Consultant throws stones at gravel pit application |

Consultant throws stones at gravel pit application

Lynn Burton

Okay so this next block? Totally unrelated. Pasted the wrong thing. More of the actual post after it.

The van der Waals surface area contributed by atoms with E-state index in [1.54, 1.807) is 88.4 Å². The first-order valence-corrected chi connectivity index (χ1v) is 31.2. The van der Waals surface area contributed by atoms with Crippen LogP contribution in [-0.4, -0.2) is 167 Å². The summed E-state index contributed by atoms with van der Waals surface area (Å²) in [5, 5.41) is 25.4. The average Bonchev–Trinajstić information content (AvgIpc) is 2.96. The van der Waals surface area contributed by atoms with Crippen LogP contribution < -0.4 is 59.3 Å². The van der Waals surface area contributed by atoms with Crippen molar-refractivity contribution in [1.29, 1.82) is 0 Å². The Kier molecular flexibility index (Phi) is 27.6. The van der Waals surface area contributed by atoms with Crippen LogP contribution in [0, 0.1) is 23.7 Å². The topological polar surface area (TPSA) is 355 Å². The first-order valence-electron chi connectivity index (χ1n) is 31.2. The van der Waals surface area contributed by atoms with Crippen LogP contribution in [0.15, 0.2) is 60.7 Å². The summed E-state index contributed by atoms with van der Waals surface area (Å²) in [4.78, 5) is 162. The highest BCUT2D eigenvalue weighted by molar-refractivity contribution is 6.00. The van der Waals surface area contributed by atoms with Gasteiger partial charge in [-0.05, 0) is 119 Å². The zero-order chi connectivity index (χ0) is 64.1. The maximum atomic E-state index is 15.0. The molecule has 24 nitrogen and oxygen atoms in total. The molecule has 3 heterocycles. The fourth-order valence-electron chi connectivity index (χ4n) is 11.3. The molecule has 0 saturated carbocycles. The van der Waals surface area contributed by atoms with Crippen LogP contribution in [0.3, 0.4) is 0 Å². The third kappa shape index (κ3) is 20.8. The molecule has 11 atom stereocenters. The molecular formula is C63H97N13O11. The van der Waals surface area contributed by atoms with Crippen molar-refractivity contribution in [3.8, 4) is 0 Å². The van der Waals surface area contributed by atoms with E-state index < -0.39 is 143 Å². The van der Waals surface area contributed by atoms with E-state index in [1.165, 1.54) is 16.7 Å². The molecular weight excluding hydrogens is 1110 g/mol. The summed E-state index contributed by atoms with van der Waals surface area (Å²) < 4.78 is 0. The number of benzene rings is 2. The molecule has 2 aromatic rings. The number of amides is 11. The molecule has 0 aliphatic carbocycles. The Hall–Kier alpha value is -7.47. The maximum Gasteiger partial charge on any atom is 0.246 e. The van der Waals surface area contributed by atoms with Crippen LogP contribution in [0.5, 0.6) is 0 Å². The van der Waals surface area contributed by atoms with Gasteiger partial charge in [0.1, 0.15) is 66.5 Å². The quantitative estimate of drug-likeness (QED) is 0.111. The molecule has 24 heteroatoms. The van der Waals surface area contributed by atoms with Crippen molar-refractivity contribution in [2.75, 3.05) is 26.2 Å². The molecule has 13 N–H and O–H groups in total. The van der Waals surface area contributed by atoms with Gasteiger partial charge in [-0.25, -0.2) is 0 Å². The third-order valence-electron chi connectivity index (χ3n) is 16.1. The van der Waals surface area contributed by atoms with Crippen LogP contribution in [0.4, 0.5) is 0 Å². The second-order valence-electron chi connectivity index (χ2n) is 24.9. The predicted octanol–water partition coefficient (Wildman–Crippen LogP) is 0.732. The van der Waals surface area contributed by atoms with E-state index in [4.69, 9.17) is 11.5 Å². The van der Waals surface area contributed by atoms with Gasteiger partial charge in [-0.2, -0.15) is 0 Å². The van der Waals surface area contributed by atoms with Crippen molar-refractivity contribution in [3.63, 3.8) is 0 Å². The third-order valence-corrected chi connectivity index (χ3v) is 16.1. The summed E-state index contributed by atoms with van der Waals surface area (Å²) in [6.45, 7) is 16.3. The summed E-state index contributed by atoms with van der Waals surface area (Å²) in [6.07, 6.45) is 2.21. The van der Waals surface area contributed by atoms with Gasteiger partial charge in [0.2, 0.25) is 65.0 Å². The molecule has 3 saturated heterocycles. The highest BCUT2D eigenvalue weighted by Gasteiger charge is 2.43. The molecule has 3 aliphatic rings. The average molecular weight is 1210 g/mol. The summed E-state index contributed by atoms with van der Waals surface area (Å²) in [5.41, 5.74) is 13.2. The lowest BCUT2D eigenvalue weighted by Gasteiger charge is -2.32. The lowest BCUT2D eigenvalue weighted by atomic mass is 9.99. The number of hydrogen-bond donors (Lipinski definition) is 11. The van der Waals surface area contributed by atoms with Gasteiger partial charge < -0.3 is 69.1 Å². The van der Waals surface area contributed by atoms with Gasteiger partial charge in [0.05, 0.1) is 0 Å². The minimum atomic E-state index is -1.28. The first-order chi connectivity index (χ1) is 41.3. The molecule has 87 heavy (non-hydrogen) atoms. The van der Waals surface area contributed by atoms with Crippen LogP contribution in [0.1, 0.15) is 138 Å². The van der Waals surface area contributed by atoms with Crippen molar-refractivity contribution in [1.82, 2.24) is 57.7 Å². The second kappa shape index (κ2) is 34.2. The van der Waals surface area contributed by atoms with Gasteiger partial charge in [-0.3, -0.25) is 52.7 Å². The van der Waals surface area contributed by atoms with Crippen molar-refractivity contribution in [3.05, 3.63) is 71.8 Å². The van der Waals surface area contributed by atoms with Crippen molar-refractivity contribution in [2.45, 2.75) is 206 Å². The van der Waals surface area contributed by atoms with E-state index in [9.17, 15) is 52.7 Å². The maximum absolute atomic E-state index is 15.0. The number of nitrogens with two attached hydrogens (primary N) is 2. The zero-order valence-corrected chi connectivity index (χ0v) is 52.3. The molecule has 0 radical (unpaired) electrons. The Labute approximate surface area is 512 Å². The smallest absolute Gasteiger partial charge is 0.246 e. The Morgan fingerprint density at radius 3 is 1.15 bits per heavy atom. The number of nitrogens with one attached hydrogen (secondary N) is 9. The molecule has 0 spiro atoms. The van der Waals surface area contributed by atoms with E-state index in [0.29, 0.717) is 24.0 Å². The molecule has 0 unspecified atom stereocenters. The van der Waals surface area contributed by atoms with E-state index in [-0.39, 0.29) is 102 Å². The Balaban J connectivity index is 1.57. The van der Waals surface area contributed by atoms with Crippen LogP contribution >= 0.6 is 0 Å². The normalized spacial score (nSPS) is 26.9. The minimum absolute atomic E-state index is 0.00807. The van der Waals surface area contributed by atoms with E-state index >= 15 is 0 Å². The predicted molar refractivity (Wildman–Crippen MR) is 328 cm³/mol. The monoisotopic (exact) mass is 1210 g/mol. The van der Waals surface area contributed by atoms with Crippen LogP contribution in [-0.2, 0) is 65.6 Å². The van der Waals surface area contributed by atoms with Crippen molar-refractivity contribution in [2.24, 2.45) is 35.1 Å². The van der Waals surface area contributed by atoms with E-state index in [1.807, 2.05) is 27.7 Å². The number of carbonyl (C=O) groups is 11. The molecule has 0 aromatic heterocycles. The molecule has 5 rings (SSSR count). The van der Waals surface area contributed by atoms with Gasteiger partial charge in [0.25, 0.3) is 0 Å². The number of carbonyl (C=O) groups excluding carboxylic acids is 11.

A former Garfield County planner sharpened his hired pencil in efforts to riddle the application for the proposed Mamm Creek gravel pit application near Rifle.The Garfield County Commissioners will hold a public hearing on the Mamm Creek gravel pit special use permit application at 1 p.m. on Monday.Land use consultant Eric McCafferty, who worked for the county from 1995-1998, raised technical, procedural, environmental and aircraft safety issues in a privately funded report submitted to the Garfield County Commissioners Oct. 7.McCafferty contends gravel pit ponds, close the the Garfield County Airport, will attract birds.”From a public safety perspective, (the board of commissioners) would be placing human lives in danger if it approves this proposal without a complete understanding of potential bird-aircraft strikes.”The Mamm Creek gravel pit and processing plant is proposed for 110 acres north of the Interstate 70 frontage road and south of the Colorado River, approximately 1.8 miles east of Rifle. The applicants are John C. Martin, Richard K. Stephenson, Scott M. Balcomb and James and Jean Snyder, doing business as Roaring Fork Resources Inc.The Garfield County planning staff has recommended special-use permit approval for the pit, with 26 conditions. The county commissioners decided not to refer the application to the planning and zoning commission earlier this year, citing the fact that other governmental agencies have already reviewed the application.Lack of planning commission review is one of McCafferty’s main complaints. He wrote in his report, “I know of no other similar proposal that has skipped the (planning commission) hearing and proceeded directly to (county commissioners’) review. Moreover, it now appears Garfield County scrutinizes dog kennels to a much greater degree than a 483-acre industrial project.”McCafferty told the Glenwood Springs Post Independent he was hired by Doug and Dan Grant and two other parties he would not identify, to draft his nine-page report. The Grant brothers operate a gravel pit east of the proposed Mamm Creek gravel pit. They challenged the special-use permit application and the review procedure at county commission meetings in July and September.Balcomb, an applicant, said the Grants’ motive in protesting the special-use permit is clear: They want to keep competition down to keep prices high for their own gravel.”So take the report with a grain of salt,” Balcomb said of McCafferty’s report.Balcomb said McCafferty’s report doesn’t contain anything accurate, and disagreed that the gravel pit might create a hazard for aircraft taking off or landing at the Garfield County Airport.”The FAA has reviewed it extensively and is not concerned,” Balcomb said.The applicants say their plan is to mine 400,000 tons of gravel a year. Based on an estimated total of 4.6 million tons of gravel, the pit’s life span is estimated at 11.5 years.Conditions proposed by county staff include:-Hours of operation from March through November, 6 a.m. to 8 p.m. Monday through Saturday, and 8 a.m. to 1 p.m. on Sunday; from December through February, 6 a.m. to 6 p.m., Monday through Saturday.-All activities within the gravel pit will operate in compliance with state noise standards.-Prior to the issuance of the special-use permit, the applicant shall address flood mitigation efforts necessary to offset impacts created from pit berms, as they relate to increased water depths and increased velocities in the Colorado River.-The applicant shall submit a plan to mitigate wildlife hazards and habitat changes resulting from mining.

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